Iran sees Kashmir as key to its ambition of leading Muslim world
By Sanjib Kr Baruah
Source: Money Control
The most defining pan-Islamic rivalry has been that between the Persian power Iran and the Arabs mainly led by Sunni-majority Saudi Arabia
The Muslim world today, much more than ever before, lies at a definitive cusp. With the traditional fault line between Sunni and Shia showing signs of blurring, the Sunni Arab leadership of the ‘Ummah’ may be easing.
That nothing happens in isolation is an absolute truism, more so in politics and strategic affairs. After the Narendra Modi government’s August 5 Article 370 abrogation and also declaring Shia Muslim-dominated Kargil to be a Union Territory clubbed with Leh, there have been raucous protests from the Kargil Shias. Considered ethically very close to the Buddhists of Leh, the Kargilites nevertheless identified their interests as being similar with the Sunni-dominated Kashmir Valley.
Of late, Iranian influence among the Shias in Kargil and elsewhere in Kashmir Valley, have been increasing where Iran is looked up to as the friend, philosopher and guide.
With widely-accepted Muslim world leader and patron Saudi Arabia’s unwillingness to strongly condemn New Delhi’s Article 370 abrogation, this just could be among the factors that accord a golden opportunity for Shia-majority Iran to seize the leadership of the pan-Islamic movement—with Kashmir being the catalyst here. As is the United Arab Emirates (UAE) conferring its highest civilian award on Prime Minister Narendra Modi on August 24—less than three weeks after the abrogation move.
Against a possible US-Israel-Saudi nexus, Iran has been of late been cosying up to the staunchly Sunni Taliban in Afghanistan and Pakistan. Iran looks at the Taliban as a tool to curb the growth and influence of the Islamic State of Khorasan Province especially in northeast Afghanistan in the Kunar and Nangarhar provinces. Recent reports speak of Iran having already increased its assets within the Taliban. Iran is very apprehensive after having witnessed the havoc the Islamic State has wrought in Iraq.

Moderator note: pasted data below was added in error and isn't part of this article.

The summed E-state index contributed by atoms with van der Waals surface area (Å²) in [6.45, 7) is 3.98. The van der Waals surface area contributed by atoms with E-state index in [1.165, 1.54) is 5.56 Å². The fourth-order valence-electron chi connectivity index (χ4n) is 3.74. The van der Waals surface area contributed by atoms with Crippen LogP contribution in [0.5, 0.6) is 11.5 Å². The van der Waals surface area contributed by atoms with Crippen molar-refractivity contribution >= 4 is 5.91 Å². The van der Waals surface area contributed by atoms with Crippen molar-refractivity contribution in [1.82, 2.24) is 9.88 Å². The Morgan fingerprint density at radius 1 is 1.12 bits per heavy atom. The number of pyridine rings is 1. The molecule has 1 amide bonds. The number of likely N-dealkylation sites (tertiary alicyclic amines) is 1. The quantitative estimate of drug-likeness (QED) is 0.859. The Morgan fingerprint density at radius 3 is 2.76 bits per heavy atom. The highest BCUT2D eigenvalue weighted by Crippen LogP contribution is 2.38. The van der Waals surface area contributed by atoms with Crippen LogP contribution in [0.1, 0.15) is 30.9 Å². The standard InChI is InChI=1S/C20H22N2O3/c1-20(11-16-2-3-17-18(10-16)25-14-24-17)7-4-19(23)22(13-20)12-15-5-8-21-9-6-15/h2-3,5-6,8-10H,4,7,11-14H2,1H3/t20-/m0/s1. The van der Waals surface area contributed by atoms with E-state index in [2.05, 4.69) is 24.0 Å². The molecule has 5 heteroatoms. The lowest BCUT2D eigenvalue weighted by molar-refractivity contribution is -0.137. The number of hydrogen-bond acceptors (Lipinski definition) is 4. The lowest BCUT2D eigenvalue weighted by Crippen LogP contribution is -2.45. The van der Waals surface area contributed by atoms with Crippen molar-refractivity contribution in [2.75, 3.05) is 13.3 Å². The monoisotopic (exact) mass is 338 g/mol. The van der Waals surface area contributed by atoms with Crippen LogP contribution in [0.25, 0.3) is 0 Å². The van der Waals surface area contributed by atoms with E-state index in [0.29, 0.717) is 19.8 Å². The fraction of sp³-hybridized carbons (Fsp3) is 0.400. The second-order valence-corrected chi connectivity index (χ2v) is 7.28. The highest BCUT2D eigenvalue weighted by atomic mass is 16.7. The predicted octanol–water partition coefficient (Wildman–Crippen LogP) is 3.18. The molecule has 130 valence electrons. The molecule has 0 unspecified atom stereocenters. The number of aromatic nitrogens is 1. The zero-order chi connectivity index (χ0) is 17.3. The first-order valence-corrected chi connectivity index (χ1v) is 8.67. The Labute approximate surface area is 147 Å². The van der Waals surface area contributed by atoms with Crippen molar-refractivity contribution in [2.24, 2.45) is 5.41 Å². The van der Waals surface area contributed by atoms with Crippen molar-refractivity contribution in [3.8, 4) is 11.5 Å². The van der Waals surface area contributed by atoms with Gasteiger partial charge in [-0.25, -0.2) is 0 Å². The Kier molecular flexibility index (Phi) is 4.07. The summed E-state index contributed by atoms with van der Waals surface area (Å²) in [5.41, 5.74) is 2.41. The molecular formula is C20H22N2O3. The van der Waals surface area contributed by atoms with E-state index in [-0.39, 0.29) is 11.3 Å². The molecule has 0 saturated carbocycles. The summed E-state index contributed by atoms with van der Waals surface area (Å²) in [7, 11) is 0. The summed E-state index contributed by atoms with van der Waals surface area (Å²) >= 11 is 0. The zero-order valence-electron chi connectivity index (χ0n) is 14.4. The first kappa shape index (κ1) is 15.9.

Another factor is China, Pakistan’s closest all-weather ally. Iran’s huge gas reserves will come in very handy to meet China’s huge energy demand. Importantly, China has the wherewithal and capability to stand up to US and to defy the US-led sanctions against Iran. Buoyed by geostrategic interest, China-Iran business ties including military relations are therefore on the definite upswing.
While Pakistan had been puzzled by Saudi Arabia’s and the Arab leadership’s muzzled and weak protest on the abrogation of Article 370 by the Narendra Modi government, Iran has been quite vociferous—which is itself a break from the past when it was careful not to sound offensive of India.
On August 9, Tehran’s Friday prayers leader Ayatollah Mohammad Ali Movahedi Kermani had termed the Article 370 revocation an “ugly act” and warned India “to prevent confrontations with the Muslims” as “…this is not in India’s interest or the interest of the region.”
And then on August 21, Iran’s Supreme Leader Ayatollah Ali Khamenei was unusually harsh, admonishing the Indian government to “adopt a just policy towards the noble people of Kashmir and prevent the oppression & bullying of Muslims.”
Last year, in a very rare gesture, Iran celebrated Pakistan’s Independence Day with huge hoardings being erected in several cities across the country.
These utterances and gestures must have been heart-warming for Pakistan which has been trying its outmost to internationalise the Kashmir situation.
On the other hand, Sheikh Ibraheem Zakzaky, the supreme Shia leader of the Islamic Movement of Nigeria (IMN), and strongly backed by Iran, was given a near-hostile reception in India where he had flown in on August 14 for medical treatment. He hurriedly flew back to Abuja after two days complaining of hostility during his India stay. This development may not have gone down well with Iran in a sign that all may not be too well in India-Iran ties.
A major development took place on August 8, 2019 with US President Donald Trump’s dramatic announcement calling off a top secret meet with Afghan Taliban leaders at Camp David. A successful meet would have meant a withdrawal of US troops from conflict-ridden Afghanistan. The calling off has been due to the incessant terror attacks being mounted by Taliban on Afghan government and Western targets despite covert and overt negotiations between the US and the Taliban.
The Taliban attacks in Afghanistan have aided Iran in the sense that they would warn hawks in the US administration of the inadvisability of precipitating a frontal attack on Iran which will then spill out to be a war of no boundaries.
Iran’s developing leeway with the Taliban suits Pakistan fine which is known to be the outfit’s main patron. Pakistan and Taliban’s proximity and control of Lashkar and Jaish assets in Kashmir will lead to escalation of the Indo-Pak tension. It would also help Islamabad in diverting many radical Islamist fighters towards Kashmir. And contribute to Pakistani efforts to keep the Kashmir fire burning.
Either way, Iran is poised for a much bigger role in the Muslim world. Implicit therefore is the strong possibility that Arab leadership may give way to a Shia-led leadership of the ‘Ummah’ by Iran.